We laughed it off and predict it to happen again.  We thought to have a quiet night at home, but we were surprised when our neighbor upstairs on the fifth floor (we are on the fourth) rang our bell.  Mascara on her cheeks and her hand in a bright pink towel, we didn't know what was wrong.  Then we saw...blood everywhere.  She had tried to open a bottle of wine and the neck of the bottle broke off with the cork and slice her index finger deep.  She lives alone and does not speak French well.  We took her to one of the many pharmacies on the main street (the Boulevard Brune), where a pharmacist does more than those in America.  They patched her up and gave us instructions on what to do for the next week.  We spoke with the security guard while she was attended to (yes, there are security guards even at a pharmacy).  He was kind and enjoyed speaking with Americans.  He was surprised by my French, which was a compliment to my effort. has paid off to study!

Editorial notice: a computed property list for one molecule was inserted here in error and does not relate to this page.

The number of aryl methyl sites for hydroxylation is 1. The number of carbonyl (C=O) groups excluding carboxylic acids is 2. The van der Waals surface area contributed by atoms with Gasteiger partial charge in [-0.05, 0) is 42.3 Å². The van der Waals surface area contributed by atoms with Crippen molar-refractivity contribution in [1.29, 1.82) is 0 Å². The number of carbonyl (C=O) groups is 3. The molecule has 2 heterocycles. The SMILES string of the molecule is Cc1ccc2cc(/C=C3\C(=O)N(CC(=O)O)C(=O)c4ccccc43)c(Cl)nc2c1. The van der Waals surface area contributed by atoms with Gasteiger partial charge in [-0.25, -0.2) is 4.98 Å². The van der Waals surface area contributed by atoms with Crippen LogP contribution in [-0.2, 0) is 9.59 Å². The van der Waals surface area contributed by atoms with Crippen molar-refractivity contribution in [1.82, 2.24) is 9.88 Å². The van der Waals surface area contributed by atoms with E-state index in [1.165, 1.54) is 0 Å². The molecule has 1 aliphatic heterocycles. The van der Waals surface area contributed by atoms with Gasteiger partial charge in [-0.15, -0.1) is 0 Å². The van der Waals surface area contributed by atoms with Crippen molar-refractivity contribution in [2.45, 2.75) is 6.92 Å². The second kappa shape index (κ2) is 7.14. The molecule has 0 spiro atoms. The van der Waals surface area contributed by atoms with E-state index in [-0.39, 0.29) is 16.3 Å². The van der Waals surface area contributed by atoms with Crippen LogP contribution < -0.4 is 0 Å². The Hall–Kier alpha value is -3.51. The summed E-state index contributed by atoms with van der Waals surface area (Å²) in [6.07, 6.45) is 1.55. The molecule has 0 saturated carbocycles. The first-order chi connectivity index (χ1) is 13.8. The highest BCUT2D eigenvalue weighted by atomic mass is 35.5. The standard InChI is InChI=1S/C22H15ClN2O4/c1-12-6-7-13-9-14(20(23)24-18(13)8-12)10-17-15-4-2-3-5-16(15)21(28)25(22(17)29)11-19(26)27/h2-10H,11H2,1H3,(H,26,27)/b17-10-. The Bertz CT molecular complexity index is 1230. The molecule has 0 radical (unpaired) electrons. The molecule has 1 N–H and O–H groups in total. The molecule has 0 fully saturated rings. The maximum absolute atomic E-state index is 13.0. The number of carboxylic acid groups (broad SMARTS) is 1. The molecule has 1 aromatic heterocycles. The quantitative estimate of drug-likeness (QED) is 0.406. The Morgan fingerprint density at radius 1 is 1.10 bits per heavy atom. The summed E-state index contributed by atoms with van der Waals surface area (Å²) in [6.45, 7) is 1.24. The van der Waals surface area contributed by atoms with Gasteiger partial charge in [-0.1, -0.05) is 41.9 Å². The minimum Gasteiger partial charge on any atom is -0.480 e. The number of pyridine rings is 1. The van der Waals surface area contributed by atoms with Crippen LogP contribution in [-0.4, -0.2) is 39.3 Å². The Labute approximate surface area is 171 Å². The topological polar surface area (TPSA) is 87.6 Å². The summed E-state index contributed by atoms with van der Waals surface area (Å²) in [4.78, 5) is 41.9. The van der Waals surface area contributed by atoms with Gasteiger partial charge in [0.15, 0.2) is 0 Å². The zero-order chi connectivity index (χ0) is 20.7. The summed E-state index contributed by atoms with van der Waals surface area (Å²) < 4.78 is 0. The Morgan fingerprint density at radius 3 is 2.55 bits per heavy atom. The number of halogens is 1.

Today we went with Marie, my rommate's friend who is a local of Paris, to a market in the outskirts of Paris.  This was an experience I will have to document by photo as it is relatively difficult to describe.  There is everything you could want from your local Wal-Mart, or Bon Marche/Monoprix,  at discounted prices.  Underwear, batteries, shampoo, DVDs, then the food market...Squid on ice, fish, chickens with their heads.  Not appetizing enough to get me yet, maybe in a month or two I will feel compelled to try this.  But the fruits, vegetables, greens, and sweets were appealing and I enjoyed conversing with the locals.  They smiled and corrected my errors and I bought dried strawberries (les frais) for 1.5 euros.  A nice little treat.

Tomorrow is a proficiency exam at 9am, then more orientation.  There is a workshop on meeting French people, but I think I have started off well enough and I could definitely teach the session on how to attract creepy French  men.